Citation Nr: 18160562
Decision Date: 12/27/18	Archive Date: 12/27/18

DOCKET NO. 12-05 394
DATE:	December 27, 2018
REMANDED
Entitlement to service connection for pes planus as secondary to service-connected bilateral shin splints is remanded.
REASONS FOR REMAND
The Veteran served on active duty in the United States Army from January 2004 to April 2006.  
This matter comes before the Board of Veterans’ Appeals (Board) on appeal from an October 2010 rating decision of the Department of Veterans Affairs (VA) Regional Office (RO) in Waco, Texas.
The Veteran testified before the undersigned Veterans Law Judge during a September 2016 Travel Board hearing.  A transcript of the hearing has been associated with the record.  
In a January 2017 decision, the Board denied the Veteran’s claim for service connection. The Veteran appealed the claim to the United States Court of Appeals for Veterans Claims (Court).  In May 2018 the Court vacated, in part, and remanded the matter to the Board for compliance with the instructions included in the parties’ Joint Motion for Remand (JMR).Entitlement to service connection for pes planus as secondary to service-connected bilateral shin splints is remanded.
In the May 2018 JMR, the Court vacated and remanded the Board’s denial of service connection for pes planus based on the determination that the September 2010 VA examination and October 2012 addendum opinion were inadequate. See Nieves-Rodriguez v. Peake, 22 Vet. App. 295 (2008). Based on the findings of the JMR, a remand is necessary to obtain an additional medical opinion.
The matter is REMANDED for the following action:
1. Schedule the Veteran for a VA examination with an appropriate VA medical professional to ascertain the nature and etiology of her current bilateral pes planus, including whether it secondary to her service-connected shin splints.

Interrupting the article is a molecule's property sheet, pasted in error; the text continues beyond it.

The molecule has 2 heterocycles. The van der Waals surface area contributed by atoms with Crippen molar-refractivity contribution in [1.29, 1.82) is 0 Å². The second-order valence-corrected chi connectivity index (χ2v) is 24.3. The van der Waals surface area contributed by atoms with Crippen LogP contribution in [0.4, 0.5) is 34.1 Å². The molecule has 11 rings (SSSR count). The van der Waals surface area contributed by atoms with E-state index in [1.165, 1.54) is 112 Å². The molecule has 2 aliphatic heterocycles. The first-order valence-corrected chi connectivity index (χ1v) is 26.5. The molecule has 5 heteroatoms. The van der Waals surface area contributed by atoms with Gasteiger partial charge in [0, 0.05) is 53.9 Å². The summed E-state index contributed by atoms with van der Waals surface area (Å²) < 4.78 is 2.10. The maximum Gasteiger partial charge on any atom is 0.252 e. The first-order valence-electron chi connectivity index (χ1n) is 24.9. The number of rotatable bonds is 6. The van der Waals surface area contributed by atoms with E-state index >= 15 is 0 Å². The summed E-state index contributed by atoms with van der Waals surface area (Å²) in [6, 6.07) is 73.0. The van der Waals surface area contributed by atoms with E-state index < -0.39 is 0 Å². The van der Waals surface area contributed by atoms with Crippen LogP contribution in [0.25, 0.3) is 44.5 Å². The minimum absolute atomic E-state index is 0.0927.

After a review of the record on appeal and an examination of the Veteran, the examiner should provide answers to the following questions:
a. Is it at least as likely as not (50 percent or greater probability) that the Veteran’s bilateral pes planus underwent an increase in severity during service, to include when considering the Veteran’s entrance and separation examinations?  If so, is there clear and unmistakable evidence (that is, that is it undebatable) that such increase was due to the natural progression of the disability)?
c. whether it is at least as likely as not (50 percent or greater probability) that the Veteran’s pes planus is proximately due to her service-connected shin splints.
d. whether it is at least as likely as not (50 percent or greater probability) that the Veteran’s pes planus was in any manner aggravated beyond its natural progress by her service-connected shin splints. 
In rendering the opinions, particularly with regard to aggravation, the examiner should specifically address the discrepancies between the Veteran’s entrance examination, which noted mild, asymptomatic pes planus, and her separation examination, which noted normal feet with a normal arch.  
A thorough rationale for all opinions expressed must be provided. It should be noted that the Veteran is competent to attest to factual matters of which she had first-hand knowledge. The opinion provider should cite to the medical and competent lay evidence of record, including the Veteran’s statements, and explain the rationale for the opinion given.
 
Nathaniel J. Doan
Veterans Law Judge
Board of Veterans’ Appeals
ATTORNEY FOR THE BOARD	K. Thompson, Associate Counsel

For A Complete Guide To VA Disability Claims and to find out more about your potential VA disability case and how to obtain favorable VA Rating Decision! Visit: VA-Claims.org

For More Information on Veterans Disability Compensation Benefits! Visit: DisableVeteran.org ~ A Non-Profit Non Governmental Agency


Leave a Reply

Please log in using one of these methods to post your comment:

WordPress.com Logo

You are commenting using your WordPress.com account. Log Out /  Change )

Google photo

You are commenting using your Google account. Log Out /  Change )

Twitter picture

You are commenting using your Twitter account. Log Out /  Change )

Facebook photo

You are commenting using your Facebook account. Log Out /  Change )

Connecting to %s

This site uses Akismet to reduce spam. Learn how your comment data is processed.